Daffy Duck is cast as Stupor Duck and his alter ego, Cluck Trent. After the introduction—which shows Daffy being faster than a speeding (pop gun) bullet, more powerful than (a barely-functional, 1800s-style) locomotive and (almost) able to leap tall buildings (the depicted tall building being "McKimson Assocates," [sic]) in a single bound — the film proceeds to the story proper.
Cluck, hoping for a promotion, eavesdrops on his editor, who is watching a "corny soap opera" on a TV in his office. The unseen show's villain is "Aardvark Ratnik," a Russian-accented terrorist hell-bent on world domination. Cluck concludes that Aardvark actually exists, is present in the editor's office and making his demands known lest the consequences. Cluck declares there's just one superhero that can stop "Aardvark": Stupor Duck.
After an errant change into a witch's costume (that Witch Hazel wore), Cluck put on his Stupor Duck outfit and begins his search for the non-existent antagonist. One by one, he spots "examples" of "Aardvark's" supposed work, screaming out before tackling each one "this looks like a job for Stuuuupor Duck!". Among them:
- A skyscraper being razed to make way for a new city hall (a member of the demolition crew beats Stupor up when Stupor prevents the building from falling ("Then the lights went out all over the world!").
- A sinking ship that turns out to be a submarine (Stupor gets blasted by a deck gun and then the ship fires a torpedo at Stupor, blowing him away when Stupor tries to save the sub from sinking).
- A train wreck that's actually a stunt scene for a new Warner Bros. movie (the crewman detonates the dynamite, unaware that Stupor is high in the sky holding the explosive; Stupor loses his feathers-off screen).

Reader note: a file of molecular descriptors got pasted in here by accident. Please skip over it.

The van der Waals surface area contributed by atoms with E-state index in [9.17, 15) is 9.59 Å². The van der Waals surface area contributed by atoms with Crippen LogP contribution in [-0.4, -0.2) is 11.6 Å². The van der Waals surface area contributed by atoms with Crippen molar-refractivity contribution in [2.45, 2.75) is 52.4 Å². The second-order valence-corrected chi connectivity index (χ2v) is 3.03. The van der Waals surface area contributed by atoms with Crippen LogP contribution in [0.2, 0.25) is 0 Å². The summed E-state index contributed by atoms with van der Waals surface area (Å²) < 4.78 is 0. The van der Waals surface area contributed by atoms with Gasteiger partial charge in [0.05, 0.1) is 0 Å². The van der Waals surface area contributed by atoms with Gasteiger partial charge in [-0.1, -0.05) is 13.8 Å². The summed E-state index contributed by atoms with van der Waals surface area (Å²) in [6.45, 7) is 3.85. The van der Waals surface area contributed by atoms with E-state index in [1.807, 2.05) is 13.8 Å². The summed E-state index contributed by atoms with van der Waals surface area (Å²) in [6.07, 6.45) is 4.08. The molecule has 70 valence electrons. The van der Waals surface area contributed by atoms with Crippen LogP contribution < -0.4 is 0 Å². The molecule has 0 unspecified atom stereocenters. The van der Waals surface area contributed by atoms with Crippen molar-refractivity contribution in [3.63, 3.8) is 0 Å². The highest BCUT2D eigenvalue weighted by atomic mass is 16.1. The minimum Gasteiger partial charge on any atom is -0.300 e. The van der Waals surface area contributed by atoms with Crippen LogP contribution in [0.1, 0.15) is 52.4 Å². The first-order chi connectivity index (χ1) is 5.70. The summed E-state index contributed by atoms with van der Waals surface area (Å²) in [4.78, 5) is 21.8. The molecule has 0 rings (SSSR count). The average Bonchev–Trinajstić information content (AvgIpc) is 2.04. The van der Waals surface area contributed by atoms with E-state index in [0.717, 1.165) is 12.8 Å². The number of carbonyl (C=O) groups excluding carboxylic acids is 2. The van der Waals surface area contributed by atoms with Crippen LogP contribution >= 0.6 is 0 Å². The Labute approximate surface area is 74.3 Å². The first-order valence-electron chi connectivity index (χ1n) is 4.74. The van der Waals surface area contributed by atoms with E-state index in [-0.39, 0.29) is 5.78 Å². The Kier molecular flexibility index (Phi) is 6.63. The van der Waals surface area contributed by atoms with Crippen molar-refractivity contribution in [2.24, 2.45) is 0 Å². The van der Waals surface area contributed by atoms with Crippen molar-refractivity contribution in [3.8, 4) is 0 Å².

- Finally, a nuclear missile that's actually a rocket headed for the moon (with Stupor, who has lost his costume, holding on for dear life). During the final gag, observers climbing a mountain repeat the "Look, up in the sky ..." tagline as they watch the rocket and its screaming feathered passenger head into outer space.
- When this cartoon aired on ABC, the part after Daffy/Stupor Duck saves the skyscraper from falling where the construction worker punches Daffy/Stupor Duck in the face was cut.
- When this cartoon aired on the syndicated Merrie Melodies show, the part where a submarine cannon shoots Daffy/Stupor Duck in the face was cut, but not the part where Daffy/Stupor Duck gets chased and gets blown up by a missile.
- VHS - Stars of Space Jam: Daffy Duck
- VHS - Looney Tunes: The Collectors Edition Volume 12, Porky and Daffy
- DVD - Superman Ultimate Collector's Edition, Disc 13
- DVD - Looney Tunes Golden Collection: Volume 5, Disc 1
- Blu-ray - The Superman Motion Picture Anthology, Disc 1 (same print as Golden Collection: Volume 5)
- Daws Butler voiced the narrator and the newspaper editor.
- This cartoon was used in Daffy Duck's Movie: Fantastic Island.
- The engine on the train is a 4-4-0 (four leading wheels, four driving wheels, and no trailing wheels), called an "American" type due to the large number of the type that were produced and used in the United States.
- The cartoon has a similar opening to the 1950s television series Adventures of Superman starring George Reeves as the titular superhero.
- The "McKimson Associates" building has "Associates" misspelled as "Assocates"
|List of Daffy Duck cartoons|
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A Star Is Bored
- Friedwald, Will and Jerry Beck. "The Warner Brothers Cartoons." Scarecrow Press Inc., Metuchen, N.J., 1981. ISBN 0-8108-1396-3.